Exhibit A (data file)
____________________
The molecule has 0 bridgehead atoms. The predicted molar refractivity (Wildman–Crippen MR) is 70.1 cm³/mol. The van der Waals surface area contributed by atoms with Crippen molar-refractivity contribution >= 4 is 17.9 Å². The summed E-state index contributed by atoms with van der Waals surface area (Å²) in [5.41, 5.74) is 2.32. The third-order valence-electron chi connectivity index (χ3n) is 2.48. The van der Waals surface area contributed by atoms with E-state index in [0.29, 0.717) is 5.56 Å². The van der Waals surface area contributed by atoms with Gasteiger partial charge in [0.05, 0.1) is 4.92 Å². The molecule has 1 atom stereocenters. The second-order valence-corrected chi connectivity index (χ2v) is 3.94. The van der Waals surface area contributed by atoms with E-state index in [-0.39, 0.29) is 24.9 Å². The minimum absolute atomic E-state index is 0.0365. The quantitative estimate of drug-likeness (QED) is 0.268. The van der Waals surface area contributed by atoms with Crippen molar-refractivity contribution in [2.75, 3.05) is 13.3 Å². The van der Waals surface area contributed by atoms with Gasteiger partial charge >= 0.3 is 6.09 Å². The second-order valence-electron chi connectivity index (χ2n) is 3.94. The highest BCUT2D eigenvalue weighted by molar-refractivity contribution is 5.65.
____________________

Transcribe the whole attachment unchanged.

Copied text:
The molecule has 0 bridgehead atoms. The predicted molar refractivity (Wildman–Crippen MR) is 70.1 cm³/mol. The van der Waals surface area contributed by atoms with Crippen molar-refractivity contribution >= 4 is 17.9 Å². The summed E-state index contributed by atoms with van der Waals surface area (Å²) in [5.41, 5.74) is 2.32. The third-order valence-electron chi connectivity index (χ3n) is 2.48. The van der Waals surface area contributed by atoms with E-state index in [0.29, 0.717) is 5.56 Å². The van der Waals surface area contributed by atoms with Gasteiger partial charge in [0.05, 0.1) is 4.92 Å². The molecule has 1 atom stereocenters. The second-order valence-corrected chi connectivity index (χ2v) is 3.94. The van der Waals surface area contributed by atoms with E-state index in [-0.39, 0.29) is 24.9 Å². The minimum absolute atomic E-state index is 0.0365. The quantitative estimate of drug-likeness (QED) is 0.268. The van der Waals surface area contributed by atoms with Crippen molar-refractivity contribution in [2.75, 3.05) is 13.3 Å². The van der Waals surface area contributed by atoms with Gasteiger partial charge >= 0.3 is 6.09 Å². The second-order valence-electron chi connectivity index (χ2n) is 3.94. The highest BCUT2D eigenvalue weighted by molar-refractivity contribution is 5.65.